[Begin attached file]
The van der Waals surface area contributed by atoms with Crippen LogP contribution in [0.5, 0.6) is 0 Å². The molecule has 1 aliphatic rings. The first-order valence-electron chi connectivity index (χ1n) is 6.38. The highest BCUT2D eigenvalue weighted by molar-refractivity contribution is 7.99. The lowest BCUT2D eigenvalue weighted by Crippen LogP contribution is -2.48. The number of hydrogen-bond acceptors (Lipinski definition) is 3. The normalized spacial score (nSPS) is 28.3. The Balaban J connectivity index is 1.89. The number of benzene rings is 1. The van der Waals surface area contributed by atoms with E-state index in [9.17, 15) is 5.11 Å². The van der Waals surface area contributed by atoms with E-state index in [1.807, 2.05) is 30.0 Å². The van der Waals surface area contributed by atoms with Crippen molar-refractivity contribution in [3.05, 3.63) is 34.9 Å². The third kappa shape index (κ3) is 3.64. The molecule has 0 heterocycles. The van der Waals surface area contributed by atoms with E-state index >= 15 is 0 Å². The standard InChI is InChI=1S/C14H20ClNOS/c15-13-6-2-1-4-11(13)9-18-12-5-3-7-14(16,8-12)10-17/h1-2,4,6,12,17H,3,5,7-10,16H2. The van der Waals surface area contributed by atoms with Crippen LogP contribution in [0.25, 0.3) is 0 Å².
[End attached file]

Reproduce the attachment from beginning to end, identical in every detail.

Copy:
The van der Waals surface area contributed by atoms with Crippen LogP contribution in [0.5, 0.6) is 0 Å². The molecule has 1 aliphatic rings. The first-order valence-electron chi connectivity index (χ1n) is 6.38. The highest BCUT2D eigenvalue weighted by molar-refractivity contribution is 7.99. The lowest BCUT2D eigenvalue weighted by Crippen LogP contribution is -2.48. The number of hydrogen-bond acceptors (Lipinski definition) is 3. The normalized spacial score (nSPS) is 28.3. The Balaban J connectivity index is 1.89. The number of benzene rings is 1. The van der Waals surface area contributed by atoms with E-state index in [9.17, 15) is 5.11 Å². The van der Waals surface area contributed by atoms with E-state index in [1.807, 2.05) is 30.0 Å². The van der Waals surface area contributed by atoms with Crippen molar-refractivity contribution in [3.05, 3.63) is 34.9 Å². The third kappa shape index (κ3) is 3.64. The molecule has 0 heterocycles. The van der Waals surface area contributed by atoms with E-state index >= 15 is 0 Å². The standard InChI is InChI=1S/C14H20ClNOS/c15-13-6-2-1-4-11(13)9-18-12-5-3-7-14(16,8-12)10-17/h1-2,4,6,12,17H,3,5,7-10,16H2. The van der Waals surface area contributed by atoms with Crippen LogP contribution in [0.25, 0.3) is 0 Å².